Review – Team Sonic Racing

This has been a very weird year for Sonic fans. The year started off with the news of an upcoming live-action movie, followed by the release of that trailer featuring everybody’s favorite blue hedgehog, depicting the stuff of my nightmares. It seemed like things couldn’t possibly improve for fans of the franchise, until the movie’s director decided to change the much criticized design of the main character. To top things off, we now have a brand new Sonic game, and thankfully enough, it’s a good one.


You know the drill: when you drift, you get a boost.

Team Sonic Racing is less of a sequel to the excellent Sonic All Stars Racing series and more of a spinoff focused solely on the blue hedgehog and his pals. It’s also less of a full-blown party kart racing (even though there is a mode just like that) and more of a strategy-filled alternative to the simplicity of other games in the genre such as Mario Kart.

The main selling point of Team Sonic Racing, as the name implies, is its team-focused gameplay. Even though you only control one racer at a time, and your focus is to win every single race possible, you also have two other teammates racing on the same course with you. It won’t help if you reach first place in every race with your two teammates ending up in the bottom. Just like in Formula 1, it’s all about the team winning the championship. Unlike F1, however, there are more ways to ensure this will happen instead of just hoping that everyone races well enough.

One of the main gameplay aspects in Team Sonic Racing is being able to send and receive items to and from your teammates during the race. Did you get a homing rocket while on first place? Send it over to your teammate who’s dead last! He’ll most likely do the same with you if you’re in his shoes, as Team Sonic Racing features a surprisingly decent AI. They’ll send items your way whenever you need them, and will position themselves in order to increase your boost meter whenever you’re behind them. In no moment I felt like the AI was too dumb or too overpowered. It always felt right.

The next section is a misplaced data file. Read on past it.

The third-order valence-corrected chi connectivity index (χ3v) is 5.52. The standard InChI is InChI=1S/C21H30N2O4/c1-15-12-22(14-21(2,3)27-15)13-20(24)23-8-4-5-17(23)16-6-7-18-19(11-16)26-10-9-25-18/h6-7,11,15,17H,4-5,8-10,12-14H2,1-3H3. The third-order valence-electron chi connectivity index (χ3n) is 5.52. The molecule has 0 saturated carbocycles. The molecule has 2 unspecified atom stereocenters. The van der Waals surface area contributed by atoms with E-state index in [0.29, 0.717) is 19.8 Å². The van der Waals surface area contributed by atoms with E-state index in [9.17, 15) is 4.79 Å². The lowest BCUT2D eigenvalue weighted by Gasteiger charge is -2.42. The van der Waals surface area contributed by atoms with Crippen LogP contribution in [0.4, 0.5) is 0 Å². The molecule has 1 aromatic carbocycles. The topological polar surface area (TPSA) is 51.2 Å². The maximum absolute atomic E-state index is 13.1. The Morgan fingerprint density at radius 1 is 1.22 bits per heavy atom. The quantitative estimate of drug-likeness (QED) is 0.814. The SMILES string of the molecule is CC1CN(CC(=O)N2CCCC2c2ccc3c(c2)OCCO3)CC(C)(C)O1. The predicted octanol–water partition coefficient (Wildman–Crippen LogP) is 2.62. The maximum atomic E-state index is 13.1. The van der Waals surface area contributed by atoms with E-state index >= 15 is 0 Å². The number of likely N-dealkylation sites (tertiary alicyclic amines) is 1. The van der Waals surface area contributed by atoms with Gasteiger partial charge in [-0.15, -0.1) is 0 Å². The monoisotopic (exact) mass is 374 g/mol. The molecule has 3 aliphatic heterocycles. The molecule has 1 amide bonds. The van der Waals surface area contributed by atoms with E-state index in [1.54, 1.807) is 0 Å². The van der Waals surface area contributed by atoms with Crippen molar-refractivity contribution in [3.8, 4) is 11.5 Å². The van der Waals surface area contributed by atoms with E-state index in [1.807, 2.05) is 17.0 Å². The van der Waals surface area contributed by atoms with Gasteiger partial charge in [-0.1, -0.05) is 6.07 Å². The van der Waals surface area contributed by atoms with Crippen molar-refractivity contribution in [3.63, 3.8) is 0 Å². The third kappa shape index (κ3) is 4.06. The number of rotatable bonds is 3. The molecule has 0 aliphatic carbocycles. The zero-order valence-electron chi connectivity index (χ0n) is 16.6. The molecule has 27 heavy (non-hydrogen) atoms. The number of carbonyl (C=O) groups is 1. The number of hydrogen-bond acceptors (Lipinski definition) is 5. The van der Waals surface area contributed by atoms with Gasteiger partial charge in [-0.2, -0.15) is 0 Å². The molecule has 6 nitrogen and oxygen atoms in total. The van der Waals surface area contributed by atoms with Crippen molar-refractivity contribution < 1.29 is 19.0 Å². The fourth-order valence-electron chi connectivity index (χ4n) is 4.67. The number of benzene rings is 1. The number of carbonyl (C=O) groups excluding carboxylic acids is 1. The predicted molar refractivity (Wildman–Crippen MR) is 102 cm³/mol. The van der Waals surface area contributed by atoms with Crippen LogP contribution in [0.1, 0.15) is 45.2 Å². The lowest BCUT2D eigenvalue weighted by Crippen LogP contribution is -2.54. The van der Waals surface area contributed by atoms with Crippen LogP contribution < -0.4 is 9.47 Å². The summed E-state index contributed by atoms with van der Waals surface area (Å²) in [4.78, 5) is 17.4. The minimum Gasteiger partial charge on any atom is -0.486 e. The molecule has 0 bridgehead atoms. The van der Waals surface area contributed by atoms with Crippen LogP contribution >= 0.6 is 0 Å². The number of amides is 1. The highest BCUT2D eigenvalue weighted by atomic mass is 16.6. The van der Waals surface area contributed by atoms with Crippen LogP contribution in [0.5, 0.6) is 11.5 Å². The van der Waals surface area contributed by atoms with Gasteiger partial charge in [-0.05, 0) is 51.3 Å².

Besides these mechanics, the game plays just like your typical kart racer: simple controls, drifting grants you a small boost, slight rubber banding, lots of items, and colorful tracks. The courses are less extravagant than those featured in Sonic & All-Stars Racing Transformed, but they still get the job done. There are lots of twists, turns, loops, jumps, death traps, portals and varied environments. While I can’t say there is a course which stood out from the rest, I can’t say I disliked any of them either.

It’s hard to point out something inherently bad in Team Sonic Racing. The courses are well-designed, the controls are responsive (even though they are hindered by the Switch’s lack of analog triggers), the soundtrack is as good as any other modern Sonic game, the voice acting is equally irritating and charming as any other modern Sonic game, the amount of tracks and modes to choose from is pretty high, and the roster is sizeable enough.

There’s just one detail that really disappointed me with Switch version of Team Sonic Racing: the framerate. No, it’s not inconsistent, but the game runs at half of the framerate of what the Xbox One and PS4 versions provide. There was little to no sensation of speed while playing this game, which is a letdown for a game starring a hedgehog who was once called the fastest thing alive in one of his ‘tude-filled cartoons from the 90’s. That’s the one little element that makes this game a lot less exciting to play than its main Switch competitor, Mario Kart 8 Deluxe.


How can I hold anything when I’m basically flying??

Team Sonic Racing is a great game without a doubt. It’s packed with a lot of modes, racers and inventive tracks, as well as a neat gameplay twist. Is this game a great Mario Kart substitute, though? Well, if you decide to buy any other version other than the Switch one, absolutely, thanks to the improved framerate. Being able to play this game on-the-go is a fantastic bonus, but its underwhelming locked framerate doesn’t make it look as fast-paced and exciting as its competition.


Graphics: 7.5

The courses are beautiful and detailed, but the reduced framerate doesn’t provide the sensation of speed that a game featuring Sonic should provide.

Gameplay: 8.0

Your standard kart racing control scheme. It’s easy to pick up and play as it should, and it’s only undermined by the Switch’s lack of an analog trigger for precise acceleration.

Sound: 8.0

This is what you expect from a Sonic game: an excellent soundtrack, a few Crush 40 tunes, and irritating voice acting.

Fun Factor: 8.5

Thanks to its unique spin on the kart racing sub-genre, course variety, challenging difficulty, and handful of modes, there’s more than enough in Team Sonic Racing to keep you entertained for hours.

Final Verdict: 8.0

Team Sonic Racing is available now on PS4, Xbox One, PC and Switch.

Reviewed on Switch.